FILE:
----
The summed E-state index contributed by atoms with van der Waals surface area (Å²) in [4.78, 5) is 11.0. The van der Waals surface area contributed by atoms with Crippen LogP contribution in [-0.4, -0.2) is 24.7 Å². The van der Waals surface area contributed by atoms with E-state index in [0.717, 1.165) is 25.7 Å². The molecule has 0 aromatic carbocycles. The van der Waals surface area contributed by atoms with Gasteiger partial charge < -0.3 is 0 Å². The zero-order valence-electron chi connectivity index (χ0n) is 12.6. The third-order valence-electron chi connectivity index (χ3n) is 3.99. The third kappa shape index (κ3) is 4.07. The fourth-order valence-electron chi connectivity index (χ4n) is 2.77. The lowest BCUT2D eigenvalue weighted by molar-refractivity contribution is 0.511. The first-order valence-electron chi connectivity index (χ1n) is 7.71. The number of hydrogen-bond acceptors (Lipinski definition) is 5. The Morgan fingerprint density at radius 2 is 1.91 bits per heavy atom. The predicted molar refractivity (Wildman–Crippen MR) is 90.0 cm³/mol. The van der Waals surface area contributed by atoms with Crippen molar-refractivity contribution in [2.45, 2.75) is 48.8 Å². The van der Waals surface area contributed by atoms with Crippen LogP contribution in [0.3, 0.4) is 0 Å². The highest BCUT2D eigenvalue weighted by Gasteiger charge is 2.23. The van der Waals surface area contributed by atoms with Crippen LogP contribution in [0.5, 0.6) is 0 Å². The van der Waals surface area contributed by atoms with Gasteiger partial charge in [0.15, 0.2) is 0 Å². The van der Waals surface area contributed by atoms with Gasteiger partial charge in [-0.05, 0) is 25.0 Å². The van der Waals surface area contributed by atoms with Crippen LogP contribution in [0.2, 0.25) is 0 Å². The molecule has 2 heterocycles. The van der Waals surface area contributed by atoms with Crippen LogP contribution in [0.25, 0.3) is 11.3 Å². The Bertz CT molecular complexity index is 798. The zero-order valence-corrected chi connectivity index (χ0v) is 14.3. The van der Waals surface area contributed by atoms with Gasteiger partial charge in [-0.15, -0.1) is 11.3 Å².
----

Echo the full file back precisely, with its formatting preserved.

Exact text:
The summed E-state index contributed by atoms with van der Waals surface area (Å²) in [4.78, 5) is 11.0. The van der Waals surface area contributed by atoms with Crippen LogP contribution in [-0.4, -0.2) is 24.7 Å². The van der Waals surface area contributed by atoms with E-state index in [0.717, 1.165) is 25.7 Å². The molecule has 0 aromatic carbocycles. The van der Waals surface area contributed by atoms with Gasteiger partial charge < -0.3 is 0 Å². The zero-order valence-electron chi connectivity index (χ0n) is 12.6. The third-order valence-electron chi connectivity index (χ3n) is 3.99. The third kappa shape index (κ3) is 4.07. The fourth-order valence-electron chi connectivity index (χ4n) is 2.77. The lowest BCUT2D eigenvalue weighted by molar-refractivity contribution is 0.511. The first-order valence-electron chi connectivity index (χ1n) is 7.71. The number of hydrogen-bond acceptors (Lipinski definition) is 5. The Morgan fingerprint density at radius 2 is 1.91 bits per heavy atom. The predicted molar refractivity (Wildman–Crippen MR) is 90.0 cm³/mol. The van der Waals surface area contributed by atoms with Crippen molar-refractivity contribution in [2.45, 2.75) is 48.8 Å². The van der Waals surface area contributed by atoms with Crippen LogP contribution in [0.3, 0.4) is 0 Å². The highest BCUT2D eigenvalue weighted by Gasteiger charge is 2.23. The van der Waals surface area contributed by atoms with Crippen LogP contribution in [0.5, 0.6) is 0 Å². The van der Waals surface area contributed by atoms with Gasteiger partial charge in [0.15, 0.2) is 0 Å². The van der Waals surface area contributed by atoms with Gasteiger partial charge in [-0.05, 0) is 25.0 Å². The van der Waals surface area contributed by atoms with Crippen LogP contribution in [0.2, 0.25) is 0 Å². The molecule has 2 heterocycles. The van der Waals surface area contributed by atoms with Crippen LogP contribution in [0.25, 0.3) is 11.3 Å². The Bertz CT molecular complexity index is 798. The zero-order valence-corrected chi connectivity index (χ0v) is 14.3. The van der Waals surface area contributed by atoms with Gasteiger partial charge in [-0.15, -0.1) is 11.3 Å².